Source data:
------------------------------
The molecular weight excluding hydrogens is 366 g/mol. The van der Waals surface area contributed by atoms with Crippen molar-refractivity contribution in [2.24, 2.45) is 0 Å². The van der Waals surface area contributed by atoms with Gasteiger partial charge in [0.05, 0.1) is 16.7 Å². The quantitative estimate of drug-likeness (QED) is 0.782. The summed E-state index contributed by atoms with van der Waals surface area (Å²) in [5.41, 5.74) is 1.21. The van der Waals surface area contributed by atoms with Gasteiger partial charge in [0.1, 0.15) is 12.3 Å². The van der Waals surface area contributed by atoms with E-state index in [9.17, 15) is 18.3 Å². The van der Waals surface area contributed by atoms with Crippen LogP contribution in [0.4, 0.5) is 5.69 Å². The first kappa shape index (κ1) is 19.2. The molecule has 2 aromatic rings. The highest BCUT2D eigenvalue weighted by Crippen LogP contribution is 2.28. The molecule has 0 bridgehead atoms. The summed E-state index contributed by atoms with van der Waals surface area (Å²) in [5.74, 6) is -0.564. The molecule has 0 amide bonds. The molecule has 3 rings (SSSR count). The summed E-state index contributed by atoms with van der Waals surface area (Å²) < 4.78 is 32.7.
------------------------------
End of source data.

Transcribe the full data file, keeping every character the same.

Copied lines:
The molecular weight excluding hydrogens is 366 g/mol. The van der Waals surface area contributed by atoms with Crippen molar-refractivity contribution in [2.24, 2.45) is 0 Å². The van der Waals surface area contributed by atoms with Gasteiger partial charge in [0.05, 0.1) is 16.7 Å². The quantitative estimate of drug-likeness (QED) is 0.782. The summed E-state index contributed by atoms with van der Waals surface area (Å²) in [5.41, 5.74) is 1.21. The van der Waals surface area contributed by atoms with Gasteiger partial charge in [0.1, 0.15) is 12.3 Å². The van der Waals surface area contributed by atoms with E-state index in [9.17, 15) is 18.3 Å². The van der Waals surface area contributed by atoms with Crippen LogP contribution in [0.4, 0.5) is 5.69 Å². The first kappa shape index (κ1) is 19.2. The molecule has 2 aromatic rings. The highest BCUT2D eigenvalue weighted by Crippen LogP contribution is 2.28. The molecule has 0 bridgehead atoms. The summed E-state index contributed by atoms with van der Waals surface area (Å²) in [5.74, 6) is -0.564. The molecule has 0 amide bonds. The molecule has 3 rings (SSSR count). The summed E-state index contributed by atoms with van der Waals surface area (Å²) < 4.78 is 32.7.